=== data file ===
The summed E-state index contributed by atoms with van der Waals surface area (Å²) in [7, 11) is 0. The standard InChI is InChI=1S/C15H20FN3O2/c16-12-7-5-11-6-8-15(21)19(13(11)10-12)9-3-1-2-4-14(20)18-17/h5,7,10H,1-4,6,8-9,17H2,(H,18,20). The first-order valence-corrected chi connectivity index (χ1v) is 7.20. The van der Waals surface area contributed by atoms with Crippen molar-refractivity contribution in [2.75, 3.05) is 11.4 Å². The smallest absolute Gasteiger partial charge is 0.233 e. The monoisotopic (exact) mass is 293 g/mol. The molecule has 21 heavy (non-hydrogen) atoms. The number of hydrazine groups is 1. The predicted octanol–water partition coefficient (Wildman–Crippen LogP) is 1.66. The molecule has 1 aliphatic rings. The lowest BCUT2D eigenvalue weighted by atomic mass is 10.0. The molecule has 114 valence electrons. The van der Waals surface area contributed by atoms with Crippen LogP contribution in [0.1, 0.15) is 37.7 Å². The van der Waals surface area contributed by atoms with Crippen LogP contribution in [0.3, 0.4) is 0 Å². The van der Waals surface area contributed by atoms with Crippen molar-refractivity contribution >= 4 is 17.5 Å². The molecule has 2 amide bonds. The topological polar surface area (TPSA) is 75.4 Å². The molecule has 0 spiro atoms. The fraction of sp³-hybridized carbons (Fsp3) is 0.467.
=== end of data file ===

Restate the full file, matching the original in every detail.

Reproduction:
The summed E-state index contributed by atoms with van der Waals surface area (Å²) in [7, 11) is 0. The standard InChI is InChI=1S/C15H20FN3O2/c16-12-7-5-11-6-8-15(21)19(13(11)10-12)9-3-1-2-4-14(20)18-17/h5,7,10H,1-4,6,8-9,17H2,(H,18,20). The first-order valence-corrected chi connectivity index (χ1v) is 7.20. The van der Waals surface area contributed by atoms with Crippen molar-refractivity contribution in [2.75, 3.05) is 11.4 Å². The smallest absolute Gasteiger partial charge is 0.233 e. The monoisotopic (exact) mass is 293 g/mol. The molecule has 21 heavy (non-hydrogen) atoms. The number of hydrazine groups is 1. The predicted octanol–water partition coefficient (Wildman–Crippen LogP) is 1.66. The molecule has 1 aliphatic rings. The lowest BCUT2D eigenvalue weighted by atomic mass is 10.0. The molecule has 114 valence electrons. The van der Waals surface area contributed by atoms with Crippen LogP contribution in [0.1, 0.15) is 37.7 Å². The van der Waals surface area contributed by atoms with Crippen LogP contribution in [0.3, 0.4) is 0 Å². The van der Waals surface area contributed by atoms with Crippen molar-refractivity contribution >= 4 is 17.5 Å². The molecule has 2 amide bonds. The topological polar surface area (TPSA) is 75.4 Å². The molecule has 0 spiro atoms. The fraction of sp³-hybridized carbons (Fsp3) is 0.467.